why do we get our wisdom teeth pulled
SUMMARY: Why, from a dental standpoint, do we get rid of wisdom teeth? And more confounding, why do we have them in the first place if they aren t functional? Posted: June 29, 2015
Most of us are familiar with wisdom teeth removal. According to Everyday Health, 95 percent of 18-year-old adults in the U. S. have extra molars. These teeth, also known as the third molars, come in long after the rest of your permanent teeth develop and can cause pain and misalign your jaw. But why, from a dental standpoint, do we get rid of them? More confounding, why do we have them in the first place if they aren t functional? Let s explore the molars: Hunter-gatherer to modern man Though archeologists and anthropologists aren t 100 percent certain why we have wisdom teeth, many speculate that they did once serve an evolutionary function. Our ancient ancestors were most commonly hunter-gatherers, meaning they roamed the land in search of food. Much of the edible material they found was difficult to chew. From tough roots to chewy meat, everything they ate was rough. As such, molars wore down quickly, and having a third row meant you were able to process your meal even when other molars couldn t cut it. However, over time, humankind shifted to a more agrarian lifestyle, finding most of their food through farming. This shifted the average person s diet toward softer foods that didn t require these additional molars, and thus we stopped needing our wisdom teeth. Eating softer foods also allowed our jaws to shrink since we didn t need strong muscles and bones just to eat anymore. As such, wisdom teeth stopped fitting in our newly tiny mouths. Fast forward to modern times, when our small mouths still grow teeth they neither need nor have room for. For most people, wisdom teeth come in crooked and can be painful. Where the name comes from Wisdom teeth are the last permanent teeth we get, coming in later than other molars. In fact, most people don t see evidence of their wisdom teeth until they re between the ages of 17 and 25. Mentally speaking, human brains don t fully develop until our mid to late 20s - in some cases, not even until the 30s!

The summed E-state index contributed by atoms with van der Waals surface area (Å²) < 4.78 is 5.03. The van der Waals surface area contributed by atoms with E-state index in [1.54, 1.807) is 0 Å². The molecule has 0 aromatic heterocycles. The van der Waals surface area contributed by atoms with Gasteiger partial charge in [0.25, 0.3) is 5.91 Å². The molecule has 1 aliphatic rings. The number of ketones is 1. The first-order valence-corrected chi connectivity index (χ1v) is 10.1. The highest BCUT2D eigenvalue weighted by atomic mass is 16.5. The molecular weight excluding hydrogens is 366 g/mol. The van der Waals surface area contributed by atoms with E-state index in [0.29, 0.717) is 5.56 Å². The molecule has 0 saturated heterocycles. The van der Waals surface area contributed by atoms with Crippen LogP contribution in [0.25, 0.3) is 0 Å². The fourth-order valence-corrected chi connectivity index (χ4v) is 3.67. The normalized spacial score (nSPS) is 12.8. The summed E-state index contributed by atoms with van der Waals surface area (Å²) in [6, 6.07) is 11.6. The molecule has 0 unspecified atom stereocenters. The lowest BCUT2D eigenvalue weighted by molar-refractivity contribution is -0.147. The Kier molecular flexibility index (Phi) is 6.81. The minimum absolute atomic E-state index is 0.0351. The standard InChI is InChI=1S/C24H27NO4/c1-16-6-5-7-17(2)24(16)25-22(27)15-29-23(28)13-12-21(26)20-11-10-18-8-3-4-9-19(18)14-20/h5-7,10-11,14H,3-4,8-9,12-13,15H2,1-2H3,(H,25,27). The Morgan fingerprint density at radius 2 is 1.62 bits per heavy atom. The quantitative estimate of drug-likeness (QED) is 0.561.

Because the third molars begin to surface during adulthood, we associate them with wisdom and becoming mentally developed, hence the moniker. Why we remove them As stated, wisdom teeth tend to grow crooked in the back of the mouth. For some, overcrowding can cause these teeth to be impacted, meaning they grow sideways instead of vertically. In other cases, wisdom teeth only poke through part of the gums covering them. Both instances are bad for oral health. Partially erupted teeth : When your wisdom teeth poke out of the gums, but aren t totally emerged, food can slip into the gum and attract bacteria. Those particles can then contribute to the decaying of your wisdom teeth. In the worst-case scenario, trapped foods could eventually cause gum infections. Impacted : When wisdom teeth are impacted, they grow in sideways, often pushing against other teeth. This can alter the bite of your mouth or cause pain, or both. Most dentists suggest removing wisdom teeth before they take root. They re easier to remove that way and cause less pain. Some adults, however, experience no ill effects of wisdom teeth. In these cases, the teeth erupt completely from the gums and grow in straight. This isn t very common, and most people will have to have surgery to remove these additional teeth. Say goodbye to wisdom teeth If you notice any of these symptoms, consult your dentist: Pain near wisdom teeth. Partially surfaced wisdom teeth. Infections near the molars. Tumors. Cysts. Tooth decay. If the issues are caused by incoming wisdom teeth, your dentist will likely recommend removal. If you ve had wisdom teeth for awhile with no ill effects, monitor them closely. Note any changes and share them with your dentist. Wisdom teeth may no longer be necessary from an evolutionary standpoint, but they can still impact your oral health. * These statements have not been evaluated by the Food and Drug Administration. This product is not intended to diagnose, treat, cure, or prevent any disease. Please Note: The material on this site is provided for informational purposes only.